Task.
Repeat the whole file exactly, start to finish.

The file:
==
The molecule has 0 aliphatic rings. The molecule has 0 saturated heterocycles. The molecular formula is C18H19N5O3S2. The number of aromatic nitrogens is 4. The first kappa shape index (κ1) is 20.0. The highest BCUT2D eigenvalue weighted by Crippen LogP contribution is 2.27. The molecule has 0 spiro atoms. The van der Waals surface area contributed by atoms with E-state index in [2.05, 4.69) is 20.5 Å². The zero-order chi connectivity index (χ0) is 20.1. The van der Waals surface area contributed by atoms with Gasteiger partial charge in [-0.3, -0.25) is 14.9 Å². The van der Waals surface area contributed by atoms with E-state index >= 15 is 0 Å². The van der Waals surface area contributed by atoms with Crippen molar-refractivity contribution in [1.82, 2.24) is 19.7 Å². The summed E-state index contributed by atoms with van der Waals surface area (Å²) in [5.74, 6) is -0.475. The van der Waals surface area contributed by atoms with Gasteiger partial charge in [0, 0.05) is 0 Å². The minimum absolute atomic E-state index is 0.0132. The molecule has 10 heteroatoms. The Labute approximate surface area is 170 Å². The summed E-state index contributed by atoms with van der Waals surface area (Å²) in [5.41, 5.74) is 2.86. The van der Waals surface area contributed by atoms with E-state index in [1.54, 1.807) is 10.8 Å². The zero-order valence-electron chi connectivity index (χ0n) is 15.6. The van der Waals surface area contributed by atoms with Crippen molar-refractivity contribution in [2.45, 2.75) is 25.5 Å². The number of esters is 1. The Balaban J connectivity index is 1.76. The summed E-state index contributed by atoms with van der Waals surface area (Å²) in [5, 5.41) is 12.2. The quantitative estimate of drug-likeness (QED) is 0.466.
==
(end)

The molecule has 0 aliphatic rings. The molecule has 0 saturated heterocycles. The molecular formula is C18H19N5O3S2. The number of aromatic nitrogens is 4. The first kappa shape index (κ1) is 20.0. The highest BCUT2D eigenvalue weighted by Crippen LogP contribution is 2.27. The molecule has 0 spiro atoms. The van der Waals surface area contributed by atoms with E-state index in [2.05, 4.69) is 20.5 Å². The zero-order chi connectivity index (χ0) is 20.1. The van der Waals surface area contributed by atoms with Gasteiger partial charge in [-0.3, -0.25) is 14.9 Å². The van der Waals surface area contributed by atoms with E-state index >= 15 is 0 Å². The van der Waals surface area contributed by atoms with Crippen molar-refractivity contribution in [1.82, 2.24) is 19.7 Å². The summed E-state index contributed by atoms with van der Waals surface area (Å²) in [5.74, 6) is -0.475. The van der Waals surface area contributed by atoms with Gasteiger partial charge in [0, 0.05) is 0 Å². The minimum absolute atomic E-state index is 0.0132. The molecule has 10 heteroatoms. The Labute approximate surface area is 170 Å². The summed E-state index contributed by atoms with van der Waals surface area (Å²) in [5.41, 5.74) is 2.86. The van der Waals surface area contributed by atoms with E-state index in [1.54, 1.807) is 10.8 Å². The zero-order valence-electron chi connectivity index (χ0n) is 15.6. The van der Waals surface area contributed by atoms with Crippen molar-refractivity contribution in [2.45, 2.75) is 25.5 Å². The number of esters is 1. The Balaban J connectivity index is 1.76. The summed E-state index contributed by atoms with van der Waals surface area (Å²) in [5, 5.41) is 12.2. The quantitative estimate of drug-likeness (QED) is 0.466.